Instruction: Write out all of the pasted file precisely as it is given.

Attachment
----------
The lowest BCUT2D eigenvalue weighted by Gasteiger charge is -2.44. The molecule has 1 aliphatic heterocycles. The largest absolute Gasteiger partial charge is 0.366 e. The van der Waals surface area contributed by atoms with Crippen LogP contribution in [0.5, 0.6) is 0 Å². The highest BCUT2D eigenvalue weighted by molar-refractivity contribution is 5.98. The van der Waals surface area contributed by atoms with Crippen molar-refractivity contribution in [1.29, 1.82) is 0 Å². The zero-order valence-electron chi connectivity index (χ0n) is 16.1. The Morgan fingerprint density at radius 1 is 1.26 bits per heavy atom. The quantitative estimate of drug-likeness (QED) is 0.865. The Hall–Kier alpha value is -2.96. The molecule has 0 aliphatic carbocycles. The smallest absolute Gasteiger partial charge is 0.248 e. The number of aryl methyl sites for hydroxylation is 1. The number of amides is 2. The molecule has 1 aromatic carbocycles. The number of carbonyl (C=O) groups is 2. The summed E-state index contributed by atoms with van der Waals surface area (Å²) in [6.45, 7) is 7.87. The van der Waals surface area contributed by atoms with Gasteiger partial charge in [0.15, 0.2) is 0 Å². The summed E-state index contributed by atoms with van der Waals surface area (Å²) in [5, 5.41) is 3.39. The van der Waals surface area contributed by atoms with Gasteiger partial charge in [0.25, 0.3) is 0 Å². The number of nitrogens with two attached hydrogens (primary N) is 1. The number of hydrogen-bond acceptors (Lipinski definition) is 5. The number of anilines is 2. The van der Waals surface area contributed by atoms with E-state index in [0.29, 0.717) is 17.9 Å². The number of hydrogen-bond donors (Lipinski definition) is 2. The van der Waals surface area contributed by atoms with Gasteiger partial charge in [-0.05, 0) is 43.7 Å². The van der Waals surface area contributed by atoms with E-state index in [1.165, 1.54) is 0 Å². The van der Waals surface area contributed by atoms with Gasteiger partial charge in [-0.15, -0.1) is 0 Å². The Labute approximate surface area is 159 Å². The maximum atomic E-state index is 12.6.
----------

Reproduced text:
The lowest BCUT2D eigenvalue weighted by Gasteiger charge is -2.44. The molecule has 1 aliphatic heterocycles. The largest absolute Gasteiger partial charge is 0.366 e. The van der Waals surface area contributed by atoms with Crippen LogP contribution in [0.5, 0.6) is 0 Å². The highest BCUT2D eigenvalue weighted by molar-refractivity contribution is 5.98. The van der Waals surface area contributed by atoms with Crippen molar-refractivity contribution in [1.29, 1.82) is 0 Å². The zero-order valence-electron chi connectivity index (χ0n) is 16.1. The Morgan fingerprint density at radius 1 is 1.26 bits per heavy atom. The quantitative estimate of drug-likeness (QED) is 0.865. The Hall–Kier alpha value is -2.96. The molecule has 0 aliphatic carbocycles. The smallest absolute Gasteiger partial charge is 0.248 e. The number of aryl methyl sites for hydroxylation is 1. The number of amides is 2. The molecule has 1 aromatic carbocycles. The number of carbonyl (C=O) groups is 2. The summed E-state index contributed by atoms with van der Waals surface area (Å²) in [6.45, 7) is 7.87. The van der Waals surface area contributed by atoms with Gasteiger partial charge in [0.15, 0.2) is 0 Å². The summed E-state index contributed by atoms with van der Waals surface area (Å²) in [5, 5.41) is 3.39. The van der Waals surface area contributed by atoms with Gasteiger partial charge in [0.25, 0.3) is 0 Å². The number of nitrogens with two attached hydrogens (primary N) is 1. The number of hydrogen-bond acceptors (Lipinski definition) is 5. The number of anilines is 2. The van der Waals surface area contributed by atoms with E-state index in [0.29, 0.717) is 17.9 Å². The number of hydrogen-bond donors (Lipinski definition) is 2. The van der Waals surface area contributed by atoms with Gasteiger partial charge in [-0.05, 0) is 43.7 Å². The van der Waals surface area contributed by atoms with E-state index in [1.165, 1.54) is 0 Å². The van der Waals surface area contributed by atoms with Gasteiger partial charge in [-0.15, -0.1) is 0 Å². The Labute approximate surface area is 159 Å². The maximum atomic E-state index is 12.6.